After reading a great article about increasing engagement by giving your staff the opportunity to grow and develop using their job with you to help them reach their NEXT job, I was reminded of a practice we had at a prior company which was similar, and also very successful in surprising, long-term ways.
We were not a tech company, but rather a scientific consultancy that started over 20 years ago. However, we broke a lot of rules and common practices when setting up and running our organisation. When we hired junior staff to come work with us, our clear expectation was that they would spend 2 or 3 years with us, and then most likely head back to graduate school or on to something else entirely. While working with us, we would expose them to many different disciplines and work activities, giving them the opportunity to learn broad skills as well as the unique specialities that came with each subject area. Usually people found their passion or niche within that 2-3 year time and if deciding graduate school was their next step, we would help them with reference letters, contacts at various programs, and send them off with a rousing farewell.
Of course we always hoped the best and the brightest would return to work with us after their graduate programs; we made it clear we always hoped they would check back with us first, and many did.
This strategy worked really well for us in so many ways. In addition to our talented junior staff, we welcomed back great higher-level staff we already knew and loved, and who were able to hit the ground running when they came returned. Because our work required and benefitted from working closely with academic researchers, those former staff who stayed in academia and didn’t return to work for us ended up many times collaborating with us on projects, as well as funding opportunities, research papers, and conference presentations. And also unexpectedly, these new professors also sent us their best students to begin their work lives before graduate school, and the cycle continued.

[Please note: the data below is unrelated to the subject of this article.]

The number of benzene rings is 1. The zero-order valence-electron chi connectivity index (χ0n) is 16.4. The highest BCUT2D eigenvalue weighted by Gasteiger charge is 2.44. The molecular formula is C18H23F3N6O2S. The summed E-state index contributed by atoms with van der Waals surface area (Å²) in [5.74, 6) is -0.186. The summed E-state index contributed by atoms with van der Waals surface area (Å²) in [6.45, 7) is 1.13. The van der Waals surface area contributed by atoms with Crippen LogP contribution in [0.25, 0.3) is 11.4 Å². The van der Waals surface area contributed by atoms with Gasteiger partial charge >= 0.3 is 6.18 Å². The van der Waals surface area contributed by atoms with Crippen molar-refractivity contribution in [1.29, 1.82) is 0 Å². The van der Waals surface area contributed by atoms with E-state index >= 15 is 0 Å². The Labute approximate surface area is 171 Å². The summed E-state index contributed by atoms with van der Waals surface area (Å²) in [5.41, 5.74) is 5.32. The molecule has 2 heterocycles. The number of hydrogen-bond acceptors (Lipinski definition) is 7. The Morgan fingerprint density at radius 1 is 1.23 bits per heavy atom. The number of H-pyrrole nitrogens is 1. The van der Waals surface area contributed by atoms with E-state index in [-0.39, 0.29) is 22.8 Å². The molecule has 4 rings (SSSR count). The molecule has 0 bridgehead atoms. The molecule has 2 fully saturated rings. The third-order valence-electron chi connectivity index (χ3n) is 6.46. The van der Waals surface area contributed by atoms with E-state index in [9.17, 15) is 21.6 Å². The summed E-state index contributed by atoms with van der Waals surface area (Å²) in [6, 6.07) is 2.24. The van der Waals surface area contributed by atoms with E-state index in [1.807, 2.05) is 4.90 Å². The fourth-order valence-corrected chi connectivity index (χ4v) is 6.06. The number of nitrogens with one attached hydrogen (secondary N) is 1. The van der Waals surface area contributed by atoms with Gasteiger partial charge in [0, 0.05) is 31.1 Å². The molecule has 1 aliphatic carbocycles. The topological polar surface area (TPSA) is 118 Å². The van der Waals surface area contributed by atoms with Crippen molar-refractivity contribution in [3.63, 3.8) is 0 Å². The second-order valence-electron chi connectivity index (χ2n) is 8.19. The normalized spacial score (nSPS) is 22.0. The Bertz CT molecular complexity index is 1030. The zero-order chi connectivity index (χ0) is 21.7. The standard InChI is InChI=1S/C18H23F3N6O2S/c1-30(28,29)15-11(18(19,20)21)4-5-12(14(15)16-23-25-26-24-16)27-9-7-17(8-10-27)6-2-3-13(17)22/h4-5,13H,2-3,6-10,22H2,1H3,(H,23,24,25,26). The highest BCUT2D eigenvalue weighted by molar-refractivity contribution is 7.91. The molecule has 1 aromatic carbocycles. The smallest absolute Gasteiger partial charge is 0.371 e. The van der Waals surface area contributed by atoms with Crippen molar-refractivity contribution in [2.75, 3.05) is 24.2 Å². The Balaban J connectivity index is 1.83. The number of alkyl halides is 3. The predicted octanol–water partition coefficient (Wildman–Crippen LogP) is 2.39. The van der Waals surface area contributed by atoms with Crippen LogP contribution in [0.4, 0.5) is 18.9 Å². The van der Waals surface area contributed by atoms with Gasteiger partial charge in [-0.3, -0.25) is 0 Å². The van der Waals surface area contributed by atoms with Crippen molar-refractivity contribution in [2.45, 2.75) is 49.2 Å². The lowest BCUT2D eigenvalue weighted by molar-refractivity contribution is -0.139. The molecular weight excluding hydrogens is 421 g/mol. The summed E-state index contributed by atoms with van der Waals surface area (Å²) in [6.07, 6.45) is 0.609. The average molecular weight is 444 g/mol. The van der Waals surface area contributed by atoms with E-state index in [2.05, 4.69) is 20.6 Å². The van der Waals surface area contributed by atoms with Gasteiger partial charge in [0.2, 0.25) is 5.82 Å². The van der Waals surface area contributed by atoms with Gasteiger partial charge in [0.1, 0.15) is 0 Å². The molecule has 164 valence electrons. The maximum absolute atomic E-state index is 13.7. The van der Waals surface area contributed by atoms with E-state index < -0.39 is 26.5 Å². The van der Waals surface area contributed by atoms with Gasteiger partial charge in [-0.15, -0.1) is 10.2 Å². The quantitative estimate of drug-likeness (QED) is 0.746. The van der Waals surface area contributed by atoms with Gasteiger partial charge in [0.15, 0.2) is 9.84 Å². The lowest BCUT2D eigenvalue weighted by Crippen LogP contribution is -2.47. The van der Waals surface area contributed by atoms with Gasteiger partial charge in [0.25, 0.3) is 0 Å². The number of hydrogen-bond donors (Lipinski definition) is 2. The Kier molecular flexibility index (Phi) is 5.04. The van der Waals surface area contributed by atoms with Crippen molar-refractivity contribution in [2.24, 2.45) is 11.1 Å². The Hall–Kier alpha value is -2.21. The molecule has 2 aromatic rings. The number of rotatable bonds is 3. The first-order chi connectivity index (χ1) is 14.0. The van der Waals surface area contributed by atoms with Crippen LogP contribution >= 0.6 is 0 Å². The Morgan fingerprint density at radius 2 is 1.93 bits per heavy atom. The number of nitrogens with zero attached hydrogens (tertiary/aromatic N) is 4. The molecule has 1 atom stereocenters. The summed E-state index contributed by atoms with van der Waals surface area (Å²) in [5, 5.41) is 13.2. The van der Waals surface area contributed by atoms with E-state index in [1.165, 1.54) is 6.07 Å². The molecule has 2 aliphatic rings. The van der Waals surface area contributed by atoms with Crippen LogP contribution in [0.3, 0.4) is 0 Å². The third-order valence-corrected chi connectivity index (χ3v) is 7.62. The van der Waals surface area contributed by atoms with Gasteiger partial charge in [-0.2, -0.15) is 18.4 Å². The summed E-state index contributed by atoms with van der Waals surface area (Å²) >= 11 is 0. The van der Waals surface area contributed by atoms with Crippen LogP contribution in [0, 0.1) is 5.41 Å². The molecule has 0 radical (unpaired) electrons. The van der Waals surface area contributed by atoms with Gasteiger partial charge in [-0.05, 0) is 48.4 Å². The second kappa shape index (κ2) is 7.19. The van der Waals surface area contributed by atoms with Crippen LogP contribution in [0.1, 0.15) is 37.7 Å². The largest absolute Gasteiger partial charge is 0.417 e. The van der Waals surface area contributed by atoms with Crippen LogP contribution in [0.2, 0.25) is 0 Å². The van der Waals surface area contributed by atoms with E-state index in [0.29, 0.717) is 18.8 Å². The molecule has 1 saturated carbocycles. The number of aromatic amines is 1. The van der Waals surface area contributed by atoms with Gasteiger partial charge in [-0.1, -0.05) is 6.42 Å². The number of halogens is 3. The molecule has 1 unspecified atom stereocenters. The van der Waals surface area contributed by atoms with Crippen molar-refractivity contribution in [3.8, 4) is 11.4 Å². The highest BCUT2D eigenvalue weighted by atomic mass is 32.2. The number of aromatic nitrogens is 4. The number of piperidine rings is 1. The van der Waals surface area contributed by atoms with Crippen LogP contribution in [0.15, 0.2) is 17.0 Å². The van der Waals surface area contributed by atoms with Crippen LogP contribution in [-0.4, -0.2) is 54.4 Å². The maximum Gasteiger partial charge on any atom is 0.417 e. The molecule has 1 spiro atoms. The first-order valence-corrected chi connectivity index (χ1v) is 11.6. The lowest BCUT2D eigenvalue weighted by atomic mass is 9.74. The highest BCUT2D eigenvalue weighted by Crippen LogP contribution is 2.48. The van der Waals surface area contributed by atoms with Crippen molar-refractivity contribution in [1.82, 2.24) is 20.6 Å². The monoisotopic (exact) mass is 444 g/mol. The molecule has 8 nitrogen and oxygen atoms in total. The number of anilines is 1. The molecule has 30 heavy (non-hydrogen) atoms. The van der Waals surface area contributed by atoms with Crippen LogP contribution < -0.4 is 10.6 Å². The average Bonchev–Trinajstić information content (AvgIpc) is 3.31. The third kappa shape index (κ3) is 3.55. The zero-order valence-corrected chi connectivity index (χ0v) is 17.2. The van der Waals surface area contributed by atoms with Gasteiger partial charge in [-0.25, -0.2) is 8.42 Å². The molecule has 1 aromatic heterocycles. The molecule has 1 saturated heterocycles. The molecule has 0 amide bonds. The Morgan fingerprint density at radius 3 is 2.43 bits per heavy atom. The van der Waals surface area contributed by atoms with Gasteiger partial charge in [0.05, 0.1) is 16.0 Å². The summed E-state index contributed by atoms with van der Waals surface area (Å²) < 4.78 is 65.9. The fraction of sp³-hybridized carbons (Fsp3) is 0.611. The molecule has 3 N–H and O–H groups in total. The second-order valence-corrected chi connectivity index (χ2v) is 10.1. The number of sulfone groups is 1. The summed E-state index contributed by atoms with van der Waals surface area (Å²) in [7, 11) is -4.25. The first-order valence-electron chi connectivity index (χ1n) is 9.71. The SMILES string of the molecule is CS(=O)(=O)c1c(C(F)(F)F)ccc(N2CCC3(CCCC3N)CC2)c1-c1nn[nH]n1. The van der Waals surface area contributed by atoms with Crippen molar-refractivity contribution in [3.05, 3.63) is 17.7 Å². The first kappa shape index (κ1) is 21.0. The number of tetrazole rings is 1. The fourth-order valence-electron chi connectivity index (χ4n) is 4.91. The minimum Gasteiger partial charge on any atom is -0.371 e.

We have an active unofficial alumni group (of which I am now a member) which is impressive in scope and loyalty. I recently met with a small group of former and current coworkers 20 years on from when when we started, to catch up with our work and family lives. Needless to say, it was delightful, and these ties continue to link our lives and work opportunities, with new possible collaborations forming yet again at this meeting.
By expecting and planning for the long-term goals of our staff, not only did we create a network of talented scientists who continue to collaborate together, but also continue to help each other professionally and personally long after their working lives crossed.
When you help your staff grow and succeed beyond the bounds of your organisation, not only will they likely stay longer with you and contribute more when they are there, but they may also contribute in the future to your organisation and your life in delightfully unexpected ways.
Here is the great article I mentioned above: